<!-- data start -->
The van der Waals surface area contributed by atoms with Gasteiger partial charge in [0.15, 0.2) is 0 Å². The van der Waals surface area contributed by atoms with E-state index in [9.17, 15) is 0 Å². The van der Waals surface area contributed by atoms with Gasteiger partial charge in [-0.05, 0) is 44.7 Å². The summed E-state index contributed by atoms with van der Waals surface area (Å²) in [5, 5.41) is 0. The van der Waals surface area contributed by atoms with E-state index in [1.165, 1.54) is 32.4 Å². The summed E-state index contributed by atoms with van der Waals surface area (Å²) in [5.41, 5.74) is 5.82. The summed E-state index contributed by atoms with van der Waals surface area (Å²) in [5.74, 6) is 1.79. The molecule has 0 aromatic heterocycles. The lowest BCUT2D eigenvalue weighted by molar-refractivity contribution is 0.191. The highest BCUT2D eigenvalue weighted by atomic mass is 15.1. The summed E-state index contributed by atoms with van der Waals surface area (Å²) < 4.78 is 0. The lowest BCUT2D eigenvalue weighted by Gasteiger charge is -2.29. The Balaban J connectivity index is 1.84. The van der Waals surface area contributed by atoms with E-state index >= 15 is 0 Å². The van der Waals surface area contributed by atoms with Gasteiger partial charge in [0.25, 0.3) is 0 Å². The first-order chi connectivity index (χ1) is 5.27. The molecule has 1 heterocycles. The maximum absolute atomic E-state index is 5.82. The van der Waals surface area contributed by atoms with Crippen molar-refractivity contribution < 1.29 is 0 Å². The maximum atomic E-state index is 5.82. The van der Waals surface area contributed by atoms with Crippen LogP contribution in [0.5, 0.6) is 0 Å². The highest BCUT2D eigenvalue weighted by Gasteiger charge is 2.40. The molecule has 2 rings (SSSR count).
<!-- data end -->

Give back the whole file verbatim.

The van der Waals surface area contributed by atoms with Gasteiger partial charge in [0.15, 0.2) is 0 Å². The van der Waals surface area contributed by atoms with E-state index in [9.17, 15) is 0 Å². The van der Waals surface area contributed by atoms with Gasteiger partial charge in [-0.05, 0) is 44.7 Å². The summed E-state index contributed by atoms with van der Waals surface area (Å²) in [5, 5.41) is 0. The van der Waals surface area contributed by atoms with E-state index in [1.165, 1.54) is 32.4 Å². The summed E-state index contributed by atoms with van der Waals surface area (Å²) in [5.41, 5.74) is 5.82. The summed E-state index contributed by atoms with van der Waals surface area (Å²) in [5.74, 6) is 1.79. The molecule has 0 aromatic heterocycles. The lowest BCUT2D eigenvalue weighted by molar-refractivity contribution is 0.191. The highest BCUT2D eigenvalue weighted by atomic mass is 15.1. The summed E-state index contributed by atoms with van der Waals surface area (Å²) < 4.78 is 0. The lowest BCUT2D eigenvalue weighted by Gasteiger charge is -2.29. The Balaban J connectivity index is 1.84. The van der Waals surface area contributed by atoms with E-state index >= 15 is 0 Å². The van der Waals surface area contributed by atoms with Gasteiger partial charge in [0.25, 0.3) is 0 Å². The first-order chi connectivity index (χ1) is 5.27. The molecule has 1 heterocycles. The maximum absolute atomic E-state index is 5.82. The van der Waals surface area contributed by atoms with Crippen molar-refractivity contribution < 1.29 is 0 Å². The maximum atomic E-state index is 5.82. The van der Waals surface area contributed by atoms with Crippen LogP contribution in [0.5, 0.6) is 0 Å². The highest BCUT2D eigenvalue weighted by Gasteiger charge is 2.40. The molecule has 2 rings (SSSR count).